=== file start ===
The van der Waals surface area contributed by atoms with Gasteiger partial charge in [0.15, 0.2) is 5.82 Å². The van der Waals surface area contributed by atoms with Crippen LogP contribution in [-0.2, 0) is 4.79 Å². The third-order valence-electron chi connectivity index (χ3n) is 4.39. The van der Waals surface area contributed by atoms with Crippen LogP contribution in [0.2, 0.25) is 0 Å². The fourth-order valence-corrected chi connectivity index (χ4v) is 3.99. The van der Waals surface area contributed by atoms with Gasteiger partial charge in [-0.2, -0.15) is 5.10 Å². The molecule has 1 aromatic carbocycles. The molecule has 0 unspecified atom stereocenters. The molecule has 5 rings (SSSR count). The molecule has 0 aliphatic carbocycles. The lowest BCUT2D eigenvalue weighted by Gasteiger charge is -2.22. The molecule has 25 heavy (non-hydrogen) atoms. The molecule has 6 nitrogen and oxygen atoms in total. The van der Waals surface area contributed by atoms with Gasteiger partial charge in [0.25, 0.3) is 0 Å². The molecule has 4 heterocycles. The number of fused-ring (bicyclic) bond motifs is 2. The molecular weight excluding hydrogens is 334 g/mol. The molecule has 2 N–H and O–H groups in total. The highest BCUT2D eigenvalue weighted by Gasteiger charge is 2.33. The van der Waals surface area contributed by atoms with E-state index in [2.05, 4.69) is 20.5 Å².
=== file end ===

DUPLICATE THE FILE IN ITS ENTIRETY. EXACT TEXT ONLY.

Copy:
The van der Waals surface area contributed by atoms with Gasteiger partial charge in [0.15, 0.2) is 5.82 Å². The van der Waals surface area contributed by atoms with Crippen LogP contribution in [-0.2, 0) is 4.79 Å². The third-order valence-electron chi connectivity index (χ3n) is 4.39. The van der Waals surface area contributed by atoms with Crippen LogP contribution in [0.2, 0.25) is 0 Å². The fourth-order valence-corrected chi connectivity index (χ4v) is 3.99. The van der Waals surface area contributed by atoms with Gasteiger partial charge in [-0.2, -0.15) is 5.10 Å². The molecule has 1 aromatic carbocycles. The molecule has 0 unspecified atom stereocenters. The molecule has 5 rings (SSSR count). The molecule has 0 aliphatic carbocycles. The lowest BCUT2D eigenvalue weighted by Gasteiger charge is -2.22. The molecule has 25 heavy (non-hydrogen) atoms. The molecule has 6 nitrogen and oxygen atoms in total. The van der Waals surface area contributed by atoms with Gasteiger partial charge in [0.25, 0.3) is 0 Å². The molecule has 4 heterocycles. The number of fused-ring (bicyclic) bond motifs is 2. The molecular weight excluding hydrogens is 334 g/mol. The molecule has 2 N–H and O–H groups in total. The highest BCUT2D eigenvalue weighted by Gasteiger charge is 2.33. The van der Waals surface area contributed by atoms with E-state index in [2.05, 4.69) is 20.5 Å².